As the new kid on the block, Mazel Tov has a lot of expectations to live up to. Opening its doors next to Fogas Ház and Fogas Kert on Akácfa utca, this new ruin pub needs to find something unique to set it apart. Taking over the building that once housed Sufni G’RT’N and Urimuri, Mazel Tov is Budapest’s latest ruin pub – but one with a difference.
Instead of embodying the gritty underground vibe found at Szimpla and Fogas Ház, Mazel Tov offers a ruin pub with a classy Jewish feel. For a start, the clean décor utilising urban chic with tile work, creative lamps and wrought-iron chairs gives the place a grown-up and sophisticated ambience, and the table service makes it a comfortable and relaxed place to dine.
Mazel Tov embraces the neighbourhood’s Jewish heritage, not only in name but also in spirit. Contemporary Israeli and Jewish funk play in the background, not to mention the venue has already got prime line-ups ready for an active part in the Jewish Summer Festival, but there is also a mouth-watering Middle Eastern menu with an alternative slant, thanks to the establishment’s partnership with the Hummus bar chain.
Despite the connection to the famous falafel chain, the menu and dishes are quite different in both variety and presentation. You can find marinated kebabs and grilled meats alongside creative variations of hummus- and tahini-based sauces and dips.
While there is an extensive menu, the success of the opening weekend left the restaurant a little under stocked, so when The Budapest Times made it there, there was only a handful of dishes left.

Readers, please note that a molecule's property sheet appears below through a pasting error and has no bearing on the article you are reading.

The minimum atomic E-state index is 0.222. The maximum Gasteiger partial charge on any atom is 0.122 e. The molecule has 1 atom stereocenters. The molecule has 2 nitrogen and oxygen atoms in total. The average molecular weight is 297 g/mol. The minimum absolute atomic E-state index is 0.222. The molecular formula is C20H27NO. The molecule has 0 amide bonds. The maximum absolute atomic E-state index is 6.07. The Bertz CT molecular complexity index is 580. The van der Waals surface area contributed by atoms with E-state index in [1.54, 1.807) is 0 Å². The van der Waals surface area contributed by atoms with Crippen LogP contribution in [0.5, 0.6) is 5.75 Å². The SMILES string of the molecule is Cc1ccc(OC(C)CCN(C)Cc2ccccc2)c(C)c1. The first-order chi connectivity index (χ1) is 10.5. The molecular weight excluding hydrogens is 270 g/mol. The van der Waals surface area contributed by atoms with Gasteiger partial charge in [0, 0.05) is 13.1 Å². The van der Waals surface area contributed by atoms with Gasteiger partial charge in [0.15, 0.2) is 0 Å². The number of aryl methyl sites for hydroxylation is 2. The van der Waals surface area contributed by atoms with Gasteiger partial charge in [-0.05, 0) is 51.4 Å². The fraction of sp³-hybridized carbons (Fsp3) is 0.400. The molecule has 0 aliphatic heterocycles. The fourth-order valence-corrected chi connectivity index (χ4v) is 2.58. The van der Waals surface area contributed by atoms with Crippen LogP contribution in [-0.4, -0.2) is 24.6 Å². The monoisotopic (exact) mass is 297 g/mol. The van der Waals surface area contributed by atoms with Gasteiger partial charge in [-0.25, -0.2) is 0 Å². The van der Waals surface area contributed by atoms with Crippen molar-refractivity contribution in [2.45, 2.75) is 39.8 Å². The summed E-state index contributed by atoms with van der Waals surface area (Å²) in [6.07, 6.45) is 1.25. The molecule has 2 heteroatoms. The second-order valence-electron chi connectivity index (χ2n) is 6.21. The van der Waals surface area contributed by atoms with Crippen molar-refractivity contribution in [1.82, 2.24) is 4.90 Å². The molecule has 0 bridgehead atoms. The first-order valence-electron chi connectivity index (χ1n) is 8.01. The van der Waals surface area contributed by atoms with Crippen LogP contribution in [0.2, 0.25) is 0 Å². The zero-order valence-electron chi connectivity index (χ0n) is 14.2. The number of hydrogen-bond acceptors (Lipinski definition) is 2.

The Labane, a yogurt-based dip made with cheese and olive oil and accented with the special house spice, served up with home-made fresh pita, makes a delicious starter or snack to share. The sauce manages to capture both a creamy texture and a tangy bite from the cheese. There is a subtle accent of spice with a slight pleasant bitterness that pairs well with the aroma of the olive oil.
Aubergine lovers will dig the grilled aubergine topped with green tahini. A whole aubergine has been sliced in half and grilled until it has broken down into a tender paste and topped with a tahini sauce that has been infused with herbs, such as coriander.
Mazel Tov has a lot of potential both as a bar and as a restaurant. The space is perfect in the summer, and even with its elegant look it welcome bikes and dogs, and the food is high-quality Middle Eastern cuisine with a gourmet accent and presentation. However, with the bar and restaurant having only been open for a few days there are some clear teething problems.
Apart from the issue that the kitchen had run out of most of the menu, the staff still have to get oiled up to function more efficiently. The servers are all friendly and attentive but once the crowds begin to hit the bar, sometimes it might require that you ask for the bill three times.
Mazel Tov is a ruin pub for grown-ups, for those who enjoy the thrill of recycled spaces combined with the comforts that come with a sit-down dinner. There is a selection of wines, beers and cocktails, along with gourmet lemonades such as the ginger and elderflower classic.
It’s a vegetarian and vegan friendly menu, and Mazel Tov’s ambitions to become a cultural centre make this one the bar and bistro to watch.